Cedar Rapids native nominated for Emmy July 17, 2008Posted by John in Entertainers.
Tags: Actors, Ben Linus, Cedar Rapids (Iowa), Drake University, Grinnell (Iowa), Iowa City (Iowa), Michael Emerson, Primetime Emmy Awards, Terrence Quinn, Terry O'Quinn, Toledo (Iowa), University of Iowa
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Nominees for the 60th annual Primetime Emmy Awards were announced today. “Lost” actor Michael Emerson, who was born in Cedar Rapids, was nominated for Supporting Actor, Drama Series. He’s up against William Shatner, “Boston Legal”; Ted Danson, “Damages”; Zeljko Ivanek, “Damages”; and John Slattery, “Mad Men.”
Emerson was also nominated for an Emmy in the same category last year but “Lost” co-star Terry O’Quinn received that award.
O’Quinn has an Eastern Iowa connection as well, having attended the University of Iowa.
Emerson won an Emmy in 2001 for his work as Guest Actor for “The Practice.”
According to Gazette archives, Emerson graduated from South Tama County High School and Drake University. His parents live in Grinnell.
From October 2006 Gazette archives:
He’s not creepy to Mom
Iowa-born actor lands full-time `Lost’ role as leader of Others
By Rob Merritt
As the mysterious Henry Gale, Michael Emerson of Toledo has managed to creep out many viewers of the hit TV show “Lost.”
Fortunately, his mother isn’t one of them.
“People say, `He scares me,’ ” Carol Emerson, 72, of Grinnell, said Monday.
“But he plays such an opposite personality from what he really is.”
A Cedar Rapids-born actor who graduated from Drake University in 1976, Emerson, 52, was originally brought on board “Lost” for three episodes last season. His role was expanded dramatically, however, after he made a huge impression with producers and viewers alike.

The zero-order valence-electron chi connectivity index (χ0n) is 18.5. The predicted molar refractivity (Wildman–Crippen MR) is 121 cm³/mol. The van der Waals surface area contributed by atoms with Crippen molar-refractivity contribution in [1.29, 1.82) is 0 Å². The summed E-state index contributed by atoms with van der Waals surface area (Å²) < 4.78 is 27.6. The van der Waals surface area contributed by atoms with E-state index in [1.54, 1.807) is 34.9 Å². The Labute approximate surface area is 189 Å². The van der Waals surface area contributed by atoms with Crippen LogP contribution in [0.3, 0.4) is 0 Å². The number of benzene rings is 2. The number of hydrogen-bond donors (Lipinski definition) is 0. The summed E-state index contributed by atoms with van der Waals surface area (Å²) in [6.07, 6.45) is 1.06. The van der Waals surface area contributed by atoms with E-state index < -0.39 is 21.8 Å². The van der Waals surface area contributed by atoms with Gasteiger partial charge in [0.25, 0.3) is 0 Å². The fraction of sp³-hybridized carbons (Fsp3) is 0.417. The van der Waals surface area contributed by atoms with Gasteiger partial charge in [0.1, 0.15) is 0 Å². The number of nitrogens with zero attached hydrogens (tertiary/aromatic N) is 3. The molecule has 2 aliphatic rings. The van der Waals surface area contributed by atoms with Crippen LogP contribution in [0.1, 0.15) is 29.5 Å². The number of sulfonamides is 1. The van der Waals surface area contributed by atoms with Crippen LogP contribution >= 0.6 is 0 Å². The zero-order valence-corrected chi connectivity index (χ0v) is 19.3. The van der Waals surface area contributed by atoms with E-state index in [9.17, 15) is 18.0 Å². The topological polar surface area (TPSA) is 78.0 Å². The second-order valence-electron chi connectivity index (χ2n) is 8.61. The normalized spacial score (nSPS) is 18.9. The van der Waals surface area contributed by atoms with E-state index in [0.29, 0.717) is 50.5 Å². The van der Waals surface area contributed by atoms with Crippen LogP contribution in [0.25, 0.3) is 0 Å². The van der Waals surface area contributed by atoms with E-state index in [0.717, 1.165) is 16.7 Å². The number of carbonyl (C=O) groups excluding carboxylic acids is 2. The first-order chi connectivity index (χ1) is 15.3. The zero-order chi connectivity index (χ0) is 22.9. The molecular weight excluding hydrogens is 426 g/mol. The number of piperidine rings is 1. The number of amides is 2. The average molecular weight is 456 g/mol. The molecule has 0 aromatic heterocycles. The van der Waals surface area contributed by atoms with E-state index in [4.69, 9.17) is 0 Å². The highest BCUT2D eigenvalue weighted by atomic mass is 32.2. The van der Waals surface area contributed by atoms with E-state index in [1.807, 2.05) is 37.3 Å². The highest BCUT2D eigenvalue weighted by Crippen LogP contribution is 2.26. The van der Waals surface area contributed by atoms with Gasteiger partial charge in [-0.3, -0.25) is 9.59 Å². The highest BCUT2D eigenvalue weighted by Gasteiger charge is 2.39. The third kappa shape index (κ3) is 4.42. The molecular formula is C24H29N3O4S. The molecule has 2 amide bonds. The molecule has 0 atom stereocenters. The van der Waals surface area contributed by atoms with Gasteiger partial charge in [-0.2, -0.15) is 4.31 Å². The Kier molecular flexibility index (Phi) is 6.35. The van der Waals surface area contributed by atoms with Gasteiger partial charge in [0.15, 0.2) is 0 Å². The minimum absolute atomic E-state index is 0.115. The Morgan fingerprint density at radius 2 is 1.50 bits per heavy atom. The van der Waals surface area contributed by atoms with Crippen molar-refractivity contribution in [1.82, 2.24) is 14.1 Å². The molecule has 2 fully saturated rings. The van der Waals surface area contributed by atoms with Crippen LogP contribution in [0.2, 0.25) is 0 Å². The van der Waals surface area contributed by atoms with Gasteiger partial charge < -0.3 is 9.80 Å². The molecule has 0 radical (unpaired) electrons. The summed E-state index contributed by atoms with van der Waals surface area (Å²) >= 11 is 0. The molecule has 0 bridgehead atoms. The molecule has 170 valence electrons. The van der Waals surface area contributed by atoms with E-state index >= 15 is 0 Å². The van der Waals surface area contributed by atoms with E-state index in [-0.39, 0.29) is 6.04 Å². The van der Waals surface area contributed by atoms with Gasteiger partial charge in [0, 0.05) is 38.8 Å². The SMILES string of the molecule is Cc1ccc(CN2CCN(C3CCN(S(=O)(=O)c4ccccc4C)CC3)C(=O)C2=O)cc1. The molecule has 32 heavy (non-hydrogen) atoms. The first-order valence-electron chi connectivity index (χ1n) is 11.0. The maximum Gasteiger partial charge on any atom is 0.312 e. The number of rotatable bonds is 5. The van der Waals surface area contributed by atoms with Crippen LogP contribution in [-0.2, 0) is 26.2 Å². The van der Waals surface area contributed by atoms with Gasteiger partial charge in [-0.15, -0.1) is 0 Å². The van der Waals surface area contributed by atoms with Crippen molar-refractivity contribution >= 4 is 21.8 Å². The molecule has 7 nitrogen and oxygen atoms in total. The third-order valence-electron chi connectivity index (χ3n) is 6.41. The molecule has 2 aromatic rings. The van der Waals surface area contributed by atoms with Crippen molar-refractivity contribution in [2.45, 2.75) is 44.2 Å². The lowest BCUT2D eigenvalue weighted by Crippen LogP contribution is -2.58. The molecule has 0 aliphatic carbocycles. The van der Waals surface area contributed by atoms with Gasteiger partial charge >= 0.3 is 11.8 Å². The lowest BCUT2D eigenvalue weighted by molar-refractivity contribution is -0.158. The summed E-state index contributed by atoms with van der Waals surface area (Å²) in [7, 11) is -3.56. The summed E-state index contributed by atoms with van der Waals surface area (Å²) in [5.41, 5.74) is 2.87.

His character, who originally claimed to be a crash survivor, turned out to be the leader of The Others – a group that’s been abducting characters on the show since its beginning.
As a result, Emerson was made a series regular on “Lost,” which kicks off its third season tonight.
Emerson has found success playing the bad guy in the past. He’s appeared on “Law & Order” and in the horror movie “Saw,” and earned an Emmy for his portrayal of serial killer William Hinks on “The Practice.”
“I never dreamed I would play so many dark roles,” Emerson said by phone last week from Hawaii, where “Lost” is filmed. “I was always the funny guy onstage. Doing these roles that are so serious, I’m not sure how I got here.”
Nor is he sure how long he’ll be staying. Last year, Emerson saw his scripts only 48 hours in advance, so he had no idea about Henry Gale’s plot twist until it happened. This year it’s more of the same.
“The third season is highly dramatic,” he said. “So it’s not hard to imagine anyone getting killed at any moment.”
There are still a few teasers Emerson can throw out. He says much of the third season focuses on The Others, who up until now have existed as villains in the shadows.
Also, Henry Gale is seeing a lot more action. The character spent most of last season imprisoned by the castaways; this year, Emerson already has filmed a fight sequence in the forest and a windy sequence atop a high cliff.
“I discovered I’m not as good with heights as I thought,” he said.
Henry Gale isn’t even Henry Gale. It was revealed last season that Gale actually was using the name of another man, whose body was later found buried on the island.
So what’s Gale going by now? Emerson won’t say.
“It’s a plot point,” he said.
Emerson hasn’t yet had a chance to talk about Iowa with Evangeline Lilly, whose character, Kate, supposedly hails from the state (and has returned there in flashbacks).
“I spend less time with the other actors than you might think,” Emerson said.
Instead, Emerson keeps in touch by phone with his wife, actress Carrie Preston, and his parents, Carol and Ron Emerson, back in Grinnell.
“He wanted to know what the weather was like here, and I said, `It really looks like fall,’ ” Carol Emerson said. “He said, `I wish I was there.’ I said, `You’re in Hawaii!’ He said, `Yeah, but paradise gets boring after a while.’
He’s a Midwesterner at heart.”
Michael Emerson said he misses the Midwest, as well as his home in Manhattan, but he also knows he’s landed what may turn out to be the role of his career.
“Sometimes I don’t appreciate the place I’ve gotten to until I’ve been there for a while,” he said, “but sometimes I sit back and I say, `Wow. This is an extraordinary job.’ “